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‘Conversion Therapy’ Ban: a review of the issues

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You may be aware of current controversies around the issue of so-called ‘conversion therapy’. But you may be wondering what it’s all about and whether we need to worry about it as Christians and/or medics.

This is a debate that, like so many current issues, has become extremely emotive and polarised. The whole issue is especially complicated because there is no clear definition of ‘conversion therapy’ and yet there is a very loud voice crying for a legal ban on all ‘conversion therapy.

Those calling for a complete ban often cite distressing stories of those who have undergone (often many years ago) horrific practices such as chemical castration, electric shock therapy, corrective rape and forced marriage in order to ‘cure’ them of homosexuality. There is no question that this kind of practice is abhorrent and is already illegal. However, those calling for a ban frequently include alongside these practices such things as prayer, counselling and pastoral conversations.

The website Ban Conversion Therapy states: ‘Conversion therapy includes medical, psychiatric, psychological, religious, cultural or any other interventions that seek to erase, repress or change the sexual orientation and/or gender identity of a person.

I attended a webinar this week where it was stated that the nature of conversion therapy has changed over time – it used to be mostly aimed at gay men but now is mostly centred on transgender people.

There are therefore huge concerns amongst many in the medical/therapeutic world as well as the Christian community that those struggling with same-sex attraction and/or gender identity issues would not be able to access the help and support that they need if this legislation is passed.

It was reported in The Telegraph last Sunday that the proposed ban on conversion therapy could criminalise Christian parents who do not affirm their child’s gender identity but seek to help them become comfortable with their biological sex. It would also criminalise health professionals who do the same based on their understanding of the current lack of evidence of the benefits of treatment with puberty blockers and cross-sex hormones and the knowledge that most children with gender dysphoria will in fact become comfortable with their biological sex over time.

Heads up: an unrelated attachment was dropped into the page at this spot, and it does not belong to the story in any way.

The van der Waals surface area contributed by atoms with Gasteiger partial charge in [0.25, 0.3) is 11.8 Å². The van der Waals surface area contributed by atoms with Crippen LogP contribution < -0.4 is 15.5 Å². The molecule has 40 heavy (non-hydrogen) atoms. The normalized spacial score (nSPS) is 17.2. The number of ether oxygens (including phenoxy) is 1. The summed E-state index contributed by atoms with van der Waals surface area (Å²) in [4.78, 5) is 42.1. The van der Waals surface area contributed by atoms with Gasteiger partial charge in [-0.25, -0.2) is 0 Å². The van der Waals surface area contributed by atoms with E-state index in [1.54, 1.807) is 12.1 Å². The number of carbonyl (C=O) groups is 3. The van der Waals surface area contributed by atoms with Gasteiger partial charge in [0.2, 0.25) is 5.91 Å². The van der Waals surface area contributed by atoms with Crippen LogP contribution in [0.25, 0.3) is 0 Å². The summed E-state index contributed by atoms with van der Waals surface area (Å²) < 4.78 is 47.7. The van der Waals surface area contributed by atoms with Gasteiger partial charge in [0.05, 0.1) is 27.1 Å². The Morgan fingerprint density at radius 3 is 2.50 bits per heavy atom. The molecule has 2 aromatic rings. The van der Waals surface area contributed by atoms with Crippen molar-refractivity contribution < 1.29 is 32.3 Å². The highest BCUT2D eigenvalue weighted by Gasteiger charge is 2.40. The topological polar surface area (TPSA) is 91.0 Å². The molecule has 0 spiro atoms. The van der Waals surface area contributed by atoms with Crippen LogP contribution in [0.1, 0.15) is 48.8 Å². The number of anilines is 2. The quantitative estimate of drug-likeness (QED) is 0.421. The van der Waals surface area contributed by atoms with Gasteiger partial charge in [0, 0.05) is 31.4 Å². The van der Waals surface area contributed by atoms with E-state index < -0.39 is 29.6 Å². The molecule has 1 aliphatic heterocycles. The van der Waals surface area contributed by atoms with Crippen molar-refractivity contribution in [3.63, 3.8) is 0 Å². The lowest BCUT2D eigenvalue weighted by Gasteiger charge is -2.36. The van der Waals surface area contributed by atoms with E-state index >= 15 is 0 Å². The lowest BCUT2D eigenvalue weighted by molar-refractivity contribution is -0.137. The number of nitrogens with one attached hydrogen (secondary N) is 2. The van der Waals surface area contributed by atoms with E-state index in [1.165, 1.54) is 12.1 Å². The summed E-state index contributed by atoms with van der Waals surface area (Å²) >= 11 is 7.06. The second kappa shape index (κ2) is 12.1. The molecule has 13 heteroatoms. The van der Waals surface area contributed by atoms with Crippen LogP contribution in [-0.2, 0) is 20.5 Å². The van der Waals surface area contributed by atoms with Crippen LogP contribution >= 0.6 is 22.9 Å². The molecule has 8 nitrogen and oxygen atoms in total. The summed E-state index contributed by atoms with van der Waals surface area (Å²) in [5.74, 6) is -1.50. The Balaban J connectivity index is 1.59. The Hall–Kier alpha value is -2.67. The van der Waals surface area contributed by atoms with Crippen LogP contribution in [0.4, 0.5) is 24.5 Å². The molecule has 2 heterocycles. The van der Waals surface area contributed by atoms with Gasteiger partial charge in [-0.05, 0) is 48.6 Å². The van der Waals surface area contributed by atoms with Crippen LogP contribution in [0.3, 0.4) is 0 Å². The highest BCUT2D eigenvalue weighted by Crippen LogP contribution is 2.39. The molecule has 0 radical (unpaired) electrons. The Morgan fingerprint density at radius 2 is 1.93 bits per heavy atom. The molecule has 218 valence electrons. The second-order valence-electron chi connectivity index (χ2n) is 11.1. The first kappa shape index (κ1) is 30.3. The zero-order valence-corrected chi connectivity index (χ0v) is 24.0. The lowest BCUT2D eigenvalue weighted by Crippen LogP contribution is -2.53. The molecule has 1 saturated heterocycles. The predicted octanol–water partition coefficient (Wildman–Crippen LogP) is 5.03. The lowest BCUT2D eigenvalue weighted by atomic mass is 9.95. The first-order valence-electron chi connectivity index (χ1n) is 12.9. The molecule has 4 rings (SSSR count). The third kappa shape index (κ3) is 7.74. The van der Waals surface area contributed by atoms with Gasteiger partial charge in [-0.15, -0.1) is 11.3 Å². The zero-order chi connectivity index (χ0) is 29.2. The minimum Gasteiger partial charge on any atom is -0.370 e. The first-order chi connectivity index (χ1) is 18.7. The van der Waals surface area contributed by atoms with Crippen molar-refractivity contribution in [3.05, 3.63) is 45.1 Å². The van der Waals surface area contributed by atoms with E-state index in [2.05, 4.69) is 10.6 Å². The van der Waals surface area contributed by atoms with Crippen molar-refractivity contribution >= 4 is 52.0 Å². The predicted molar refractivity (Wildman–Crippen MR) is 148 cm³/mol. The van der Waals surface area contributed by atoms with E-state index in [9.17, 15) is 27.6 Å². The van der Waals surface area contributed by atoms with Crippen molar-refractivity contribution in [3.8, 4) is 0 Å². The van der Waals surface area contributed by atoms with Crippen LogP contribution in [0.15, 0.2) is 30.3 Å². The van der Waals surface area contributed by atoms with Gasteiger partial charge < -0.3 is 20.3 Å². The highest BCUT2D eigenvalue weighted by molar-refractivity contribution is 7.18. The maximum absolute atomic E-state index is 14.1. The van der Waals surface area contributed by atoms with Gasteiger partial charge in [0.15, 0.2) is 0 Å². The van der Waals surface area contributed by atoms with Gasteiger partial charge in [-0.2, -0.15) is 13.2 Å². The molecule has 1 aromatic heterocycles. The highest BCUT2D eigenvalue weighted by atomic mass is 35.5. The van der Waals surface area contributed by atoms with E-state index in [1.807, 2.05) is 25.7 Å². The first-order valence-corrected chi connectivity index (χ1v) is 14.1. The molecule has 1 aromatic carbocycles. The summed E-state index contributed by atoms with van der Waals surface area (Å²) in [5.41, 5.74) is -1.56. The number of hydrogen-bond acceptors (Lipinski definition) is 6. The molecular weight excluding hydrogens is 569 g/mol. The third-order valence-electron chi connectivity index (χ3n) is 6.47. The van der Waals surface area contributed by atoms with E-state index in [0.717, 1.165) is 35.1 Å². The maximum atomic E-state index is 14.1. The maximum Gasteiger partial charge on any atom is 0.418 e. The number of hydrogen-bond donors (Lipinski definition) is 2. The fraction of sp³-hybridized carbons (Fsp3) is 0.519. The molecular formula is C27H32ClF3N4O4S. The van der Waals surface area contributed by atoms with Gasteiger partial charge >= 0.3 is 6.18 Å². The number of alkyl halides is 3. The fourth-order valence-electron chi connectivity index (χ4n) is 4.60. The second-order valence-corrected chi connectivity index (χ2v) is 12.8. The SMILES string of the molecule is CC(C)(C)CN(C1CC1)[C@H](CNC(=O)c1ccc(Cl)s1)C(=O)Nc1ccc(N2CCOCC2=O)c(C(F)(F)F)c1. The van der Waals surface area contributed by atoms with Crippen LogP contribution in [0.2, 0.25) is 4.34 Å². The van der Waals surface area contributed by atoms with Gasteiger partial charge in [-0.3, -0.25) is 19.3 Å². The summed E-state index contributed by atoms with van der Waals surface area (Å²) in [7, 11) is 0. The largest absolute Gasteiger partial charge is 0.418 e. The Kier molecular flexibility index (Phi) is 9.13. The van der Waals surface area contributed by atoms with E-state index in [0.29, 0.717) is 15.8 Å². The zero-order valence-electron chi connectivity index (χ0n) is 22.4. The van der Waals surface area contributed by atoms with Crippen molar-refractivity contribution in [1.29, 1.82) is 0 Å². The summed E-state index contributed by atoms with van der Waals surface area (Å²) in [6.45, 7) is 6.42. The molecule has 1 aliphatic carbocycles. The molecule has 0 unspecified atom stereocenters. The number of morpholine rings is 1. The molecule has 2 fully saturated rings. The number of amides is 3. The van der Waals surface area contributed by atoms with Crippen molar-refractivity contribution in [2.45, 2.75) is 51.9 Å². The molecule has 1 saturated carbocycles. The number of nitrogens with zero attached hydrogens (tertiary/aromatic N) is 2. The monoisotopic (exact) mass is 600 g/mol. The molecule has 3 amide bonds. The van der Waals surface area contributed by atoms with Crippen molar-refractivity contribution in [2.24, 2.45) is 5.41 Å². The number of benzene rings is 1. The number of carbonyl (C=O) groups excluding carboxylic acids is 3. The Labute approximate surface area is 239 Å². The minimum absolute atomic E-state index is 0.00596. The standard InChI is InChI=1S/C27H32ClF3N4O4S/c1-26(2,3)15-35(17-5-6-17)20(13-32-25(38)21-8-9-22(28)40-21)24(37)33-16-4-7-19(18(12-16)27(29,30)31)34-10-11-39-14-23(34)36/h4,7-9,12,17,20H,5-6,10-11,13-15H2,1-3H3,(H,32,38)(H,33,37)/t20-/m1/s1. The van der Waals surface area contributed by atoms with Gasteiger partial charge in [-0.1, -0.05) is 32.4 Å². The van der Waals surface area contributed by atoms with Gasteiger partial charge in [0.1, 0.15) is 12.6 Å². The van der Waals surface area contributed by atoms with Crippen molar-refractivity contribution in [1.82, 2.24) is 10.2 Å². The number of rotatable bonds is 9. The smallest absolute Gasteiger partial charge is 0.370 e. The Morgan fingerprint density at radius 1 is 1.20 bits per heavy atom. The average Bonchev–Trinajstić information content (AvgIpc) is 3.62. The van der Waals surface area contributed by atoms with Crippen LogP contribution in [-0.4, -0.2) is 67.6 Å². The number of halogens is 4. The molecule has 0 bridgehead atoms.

Already in the states of Victoria and Queensland in Australia, anything other than complete affirmation of a person’s sexual orientation or gender identity is illegal and this is what is being pushed for in the UK.

Ed Shaw, in this excellent article, articulates that ‘there is a real danger that badly worded legislation could stop a same-sex attracted gay man like me from accessing professional counselling, pastoral care, support groups, biblical teaching and prayer as I seek to live out my sexuality in the light of my Christian convictions. Just as failing to ban coercive attempts would be harmful, so would banning access to these forms of support that are important for people like me.’

Andrew Bunt in his recent Living Out article describes how the proposed legislation would ‘risk further harm to and discrimination against gender diverse people’. He states that ‘such a ban would leave many Christians and churches so fearful of transgressing the law that they would feel unable to engage with gender diverse people.

This would be a tragedy because as Christians, and especially as Christian medics, we have a unique message for the vulnerable and those suffering. A message of love and acceptance for an individual as a person created by God rather than the world’s unquestioning affirmation of a gender identity or sexual orientation.

We would of course support a targeted ban on abusive and coercive practices but need to speak out against this dangerously broad legislation which could outlaw many means of helping and engaging with those struggling in these areas.

One way to speak out is to sign this petition or to write to your MP regarding your concerns.

We must continue to pray for those involved in the proposed legislation and for all those involved in supporting and caring for those struggling with issues of sexuality and gender identity.

 

 

Julie Maxwell is a part-time Community Paediatrician and who also works for Lovewise, a Christian charity that provides relationships and sex education from a Christian perspective

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